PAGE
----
Nightwatch: On wedding etiquette
There comes a time in every adult's life when they have to ponder the Great Questions: Whatis my primary purpose? What's my place in the grand scheme of things? Where am I going? And, of course, there's the real clincher: what kind of wedding guest am I?
I had cause to ruminate on that very philosophical nugget last weekend at a family wedding, and it's one to which I will no doubt return in the years to come. Because, where once all I had to think about were hysterical, sexual innuendo-laden cards for 21st birthdays, now, due to the pesky passage of time, I have to grapple more with gift registers, Plus Ones, and increasingly mad hats blocking my view in churches all o'er the land.
I'm fine with that -- more than fine. I love weddings. In fact, I can recall a period when I came of age in Kilkenny where my friends and I would gatecrash and/or exploit any tenuous connections to a wedding just to get into the afters.
These days, however, I have more to think about than just which bridesmaid I should make my friend/ chat up to gain us entry to random hotel residents' bars (I was, ahem, never much use in that regard).
I have a big, extended family, and I don't see many of them for good stretches at a time. In some instances, they mightn't have even seen me since I was a child or, heaven help us, a teenager.
This meant that this recent family wedding was doubling as a sort-of coming-out party for me -- in the Jane Austen sense of the word, that is -- where a mysterious young man, last seen as a weird wee bairn sporting a bowl haircut and crooked fringe, struts into the ballroom, boldly re-introducing himself, flustering the guests, causing them to whisper excitedly to one another behind their hand-held fans.
In short, this was my chance to establish in the collective family mind an image of myself as a suave, slick, sophisticated raconteur, dispensing bon mots and witticisms with ease and panache. A noble ambition, I think you'll agree.
So how did I fare? Erm ... I always knew this party was going to be epic. For starters, it was -- quite literally -- a fairytale wedding, with our Snow White exchanging rings with her own Fantastic Mr Fox.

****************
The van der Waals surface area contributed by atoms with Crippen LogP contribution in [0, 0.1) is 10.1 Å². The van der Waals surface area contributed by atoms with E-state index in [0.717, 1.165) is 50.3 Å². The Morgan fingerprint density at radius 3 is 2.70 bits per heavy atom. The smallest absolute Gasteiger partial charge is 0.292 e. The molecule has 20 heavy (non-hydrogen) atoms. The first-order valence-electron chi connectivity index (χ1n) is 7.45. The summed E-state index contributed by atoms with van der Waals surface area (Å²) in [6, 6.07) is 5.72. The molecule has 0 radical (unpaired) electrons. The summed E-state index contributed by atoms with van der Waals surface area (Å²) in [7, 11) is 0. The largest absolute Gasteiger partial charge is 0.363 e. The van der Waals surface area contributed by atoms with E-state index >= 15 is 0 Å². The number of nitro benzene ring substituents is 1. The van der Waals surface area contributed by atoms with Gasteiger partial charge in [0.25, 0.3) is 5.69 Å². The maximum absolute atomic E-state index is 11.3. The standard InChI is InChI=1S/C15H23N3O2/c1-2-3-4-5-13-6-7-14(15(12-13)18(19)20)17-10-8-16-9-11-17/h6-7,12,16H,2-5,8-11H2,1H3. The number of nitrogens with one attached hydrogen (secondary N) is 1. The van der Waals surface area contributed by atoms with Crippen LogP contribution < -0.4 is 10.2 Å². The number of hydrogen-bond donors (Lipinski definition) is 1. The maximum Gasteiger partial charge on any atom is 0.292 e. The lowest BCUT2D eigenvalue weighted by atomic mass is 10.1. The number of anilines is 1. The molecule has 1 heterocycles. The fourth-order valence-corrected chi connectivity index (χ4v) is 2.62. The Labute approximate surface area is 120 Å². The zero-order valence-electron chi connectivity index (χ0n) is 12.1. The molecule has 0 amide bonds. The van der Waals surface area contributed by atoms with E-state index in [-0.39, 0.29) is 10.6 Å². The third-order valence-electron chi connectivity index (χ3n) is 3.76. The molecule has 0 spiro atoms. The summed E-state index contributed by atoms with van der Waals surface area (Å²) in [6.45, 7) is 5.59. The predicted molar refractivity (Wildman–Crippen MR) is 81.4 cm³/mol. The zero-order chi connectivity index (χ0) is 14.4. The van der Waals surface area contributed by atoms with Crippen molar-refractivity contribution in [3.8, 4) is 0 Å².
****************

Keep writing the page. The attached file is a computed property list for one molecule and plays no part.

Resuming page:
What's more, the couple are young and fun, meaning the majority of their guests were too, creating more leeway -- as well as dangers -- for the more self-conscious guest eager to make a good impression but all too aware of his predilection to get slurry and shouty on two sniffs of just-corked wine.
The day started well. I had a snazzy new suit (no bride was going to upstage me). The ceremony was beautiful. In a discombobulating break from Irish tradition, there was no post-ceremonial excursion to the nearest watering hole, but rather a civilised jaunt back to the hotel for tea and biscuits ... on the side of hot whiskeys.
Despite, or perhaps because of, two hours of solid soakage, I had great fun at my table during the meal, but found myself getting more raucous as the speeches commenced. And from that point on is when my nascent wedding guest identity -- apparently -- began to materialise.
Yes, it turns out -- predictably -- that I'm the boozy uncle-type propping up the bar, solving world problems and making all sorts of plans, until tanked enough to rampage onto the dance floor, conducting bad waltzes and moshing with my jacket tossed aside, shirt untucked and tie wrapped around my head.
I know this for a fact because my cousin reminded me in bleary-eyed detail -- replete with recreations -- over breakfast the next morning.
"Oh Jeebus," I groaned, head in hands. "So there were no bon mots? No witticisms?" She thought for a second, before bursting out laughing. "Well ... " I looked up hopefully. She continued: "At one stage you saw a fiver on the ground, and leaped on it, and picked it up, cheering and showing it to everyone. You were so happy. You even had a victory dance ... "
Yep, when it comes to formal occasions, I'm class with a capital K. Please, form an orderly queue with the invites.